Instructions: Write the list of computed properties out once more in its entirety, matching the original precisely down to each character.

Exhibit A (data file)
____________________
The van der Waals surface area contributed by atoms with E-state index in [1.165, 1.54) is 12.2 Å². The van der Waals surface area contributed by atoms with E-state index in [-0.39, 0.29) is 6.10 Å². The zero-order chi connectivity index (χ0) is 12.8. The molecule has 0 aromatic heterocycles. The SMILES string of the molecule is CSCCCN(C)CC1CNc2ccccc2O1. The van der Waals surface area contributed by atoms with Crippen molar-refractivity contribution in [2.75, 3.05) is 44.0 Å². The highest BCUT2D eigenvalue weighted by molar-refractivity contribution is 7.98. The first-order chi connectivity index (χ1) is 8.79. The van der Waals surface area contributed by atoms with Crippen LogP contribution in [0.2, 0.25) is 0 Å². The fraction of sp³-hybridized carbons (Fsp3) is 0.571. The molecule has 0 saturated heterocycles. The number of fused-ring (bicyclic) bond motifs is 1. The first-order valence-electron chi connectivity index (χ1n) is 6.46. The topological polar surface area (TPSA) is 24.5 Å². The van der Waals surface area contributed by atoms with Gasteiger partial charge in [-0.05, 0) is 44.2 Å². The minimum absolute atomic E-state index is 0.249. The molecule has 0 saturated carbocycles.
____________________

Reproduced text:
The van der Waals surface area contributed by atoms with E-state index in [1.165, 1.54) is 12.2 Å². The van der Waals surface area contributed by atoms with E-state index in [-0.39, 0.29) is 6.10 Å². The zero-order chi connectivity index (χ0) is 12.8. The molecule has 0 aromatic heterocycles. The SMILES string of the molecule is CSCCCN(C)CC1CNc2ccccc2O1. The van der Waals surface area contributed by atoms with Crippen molar-refractivity contribution in [2.75, 3.05) is 44.0 Å². The highest BCUT2D eigenvalue weighted by molar-refractivity contribution is 7.98. The first-order chi connectivity index (χ1) is 8.79. The van der Waals surface area contributed by atoms with Crippen LogP contribution in [0.2, 0.25) is 0 Å². The fraction of sp³-hybridized carbons (Fsp3) is 0.571. The molecule has 0 saturated heterocycles. The number of fused-ring (bicyclic) bond motifs is 1. The first-order valence-electron chi connectivity index (χ1n) is 6.46. The topological polar surface area (TPSA) is 24.5 Å². The van der Waals surface area contributed by atoms with Gasteiger partial charge in [-0.05, 0) is 44.2 Å². The minimum absolute atomic E-state index is 0.249. The molecule has 0 saturated carbocycles.